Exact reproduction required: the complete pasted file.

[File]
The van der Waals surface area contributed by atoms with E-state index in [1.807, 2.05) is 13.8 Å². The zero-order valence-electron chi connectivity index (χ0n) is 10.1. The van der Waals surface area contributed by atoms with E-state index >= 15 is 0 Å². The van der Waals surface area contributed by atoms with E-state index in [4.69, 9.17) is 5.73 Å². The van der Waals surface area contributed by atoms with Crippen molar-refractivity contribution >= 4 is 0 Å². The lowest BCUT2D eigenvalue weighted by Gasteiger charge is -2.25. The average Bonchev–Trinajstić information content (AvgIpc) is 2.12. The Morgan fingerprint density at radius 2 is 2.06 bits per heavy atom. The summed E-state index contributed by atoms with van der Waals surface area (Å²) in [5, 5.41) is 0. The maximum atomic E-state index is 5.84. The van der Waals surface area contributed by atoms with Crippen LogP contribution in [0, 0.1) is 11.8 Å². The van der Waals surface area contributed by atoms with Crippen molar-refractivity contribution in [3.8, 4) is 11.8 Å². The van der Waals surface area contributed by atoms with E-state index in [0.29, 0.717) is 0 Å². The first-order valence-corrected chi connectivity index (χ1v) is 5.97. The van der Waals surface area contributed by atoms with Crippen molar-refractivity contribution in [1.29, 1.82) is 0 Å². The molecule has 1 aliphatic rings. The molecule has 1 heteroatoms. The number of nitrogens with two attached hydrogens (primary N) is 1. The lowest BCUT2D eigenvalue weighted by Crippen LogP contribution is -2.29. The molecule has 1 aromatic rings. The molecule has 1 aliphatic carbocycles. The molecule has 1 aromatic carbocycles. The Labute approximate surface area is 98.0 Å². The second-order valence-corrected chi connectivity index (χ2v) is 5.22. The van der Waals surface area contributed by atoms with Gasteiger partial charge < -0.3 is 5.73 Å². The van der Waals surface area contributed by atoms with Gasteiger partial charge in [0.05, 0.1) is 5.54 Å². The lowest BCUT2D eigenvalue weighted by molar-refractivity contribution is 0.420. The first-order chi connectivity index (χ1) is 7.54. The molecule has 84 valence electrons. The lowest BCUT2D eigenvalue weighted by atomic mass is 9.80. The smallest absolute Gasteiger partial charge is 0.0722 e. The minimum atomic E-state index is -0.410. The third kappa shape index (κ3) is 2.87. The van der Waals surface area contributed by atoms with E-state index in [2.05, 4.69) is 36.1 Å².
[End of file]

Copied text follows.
The van der Waals surface area contributed by atoms with E-state index in [1.807, 2.05) is 13.8 Å². The zero-order valence-electron chi connectivity index (χ0n) is 10.1. The van der Waals surface area contributed by atoms with E-state index >= 15 is 0 Å². The van der Waals surface area contributed by atoms with E-state index in [4.69, 9.17) is 5.73 Å². The van der Waals surface area contributed by atoms with Crippen molar-refractivity contribution >= 4 is 0 Å². The lowest BCUT2D eigenvalue weighted by Gasteiger charge is -2.25. The average Bonchev–Trinajstić information content (AvgIpc) is 2.12. The Morgan fingerprint density at radius 2 is 2.06 bits per heavy atom. The summed E-state index contributed by atoms with van der Waals surface area (Å²) in [5, 5.41) is 0. The maximum atomic E-state index is 5.84. The van der Waals surface area contributed by atoms with Crippen LogP contribution in [0, 0.1) is 11.8 Å². The van der Waals surface area contributed by atoms with Crippen molar-refractivity contribution in [3.8, 4) is 11.8 Å². The van der Waals surface area contributed by atoms with E-state index in [0.29, 0.717) is 0 Å². The first-order valence-corrected chi connectivity index (χ1v) is 5.97. The van der Waals surface area contributed by atoms with Crippen molar-refractivity contribution in [1.29, 1.82) is 0 Å². The molecule has 1 aliphatic rings. The molecule has 1 heteroatoms. The number of nitrogens with two attached hydrogens (primary N) is 1. The lowest BCUT2D eigenvalue weighted by Crippen LogP contribution is -2.29. The molecule has 1 aromatic rings. The molecule has 1 aliphatic carbocycles. The molecule has 1 aromatic carbocycles. The Labute approximate surface area is 98.0 Å². The second-order valence-corrected chi connectivity index (χ2v) is 5.22. The van der Waals surface area contributed by atoms with Gasteiger partial charge < -0.3 is 5.73 Å². The van der Waals surface area contributed by atoms with Gasteiger partial charge in [0.05, 0.1) is 5.54 Å². The lowest BCUT2D eigenvalue weighted by molar-refractivity contribution is 0.420. The first-order chi connectivity index (χ1) is 7.54. The molecule has 84 valence electrons. The lowest BCUT2D eigenvalue weighted by atomic mass is 9.80. The smallest absolute Gasteiger partial charge is 0.0722 e. The minimum atomic E-state index is -0.410. The third kappa shape index (κ3) is 2.87. The van der Waals surface area contributed by atoms with E-state index in [2.05, 4.69) is 36.1 Å².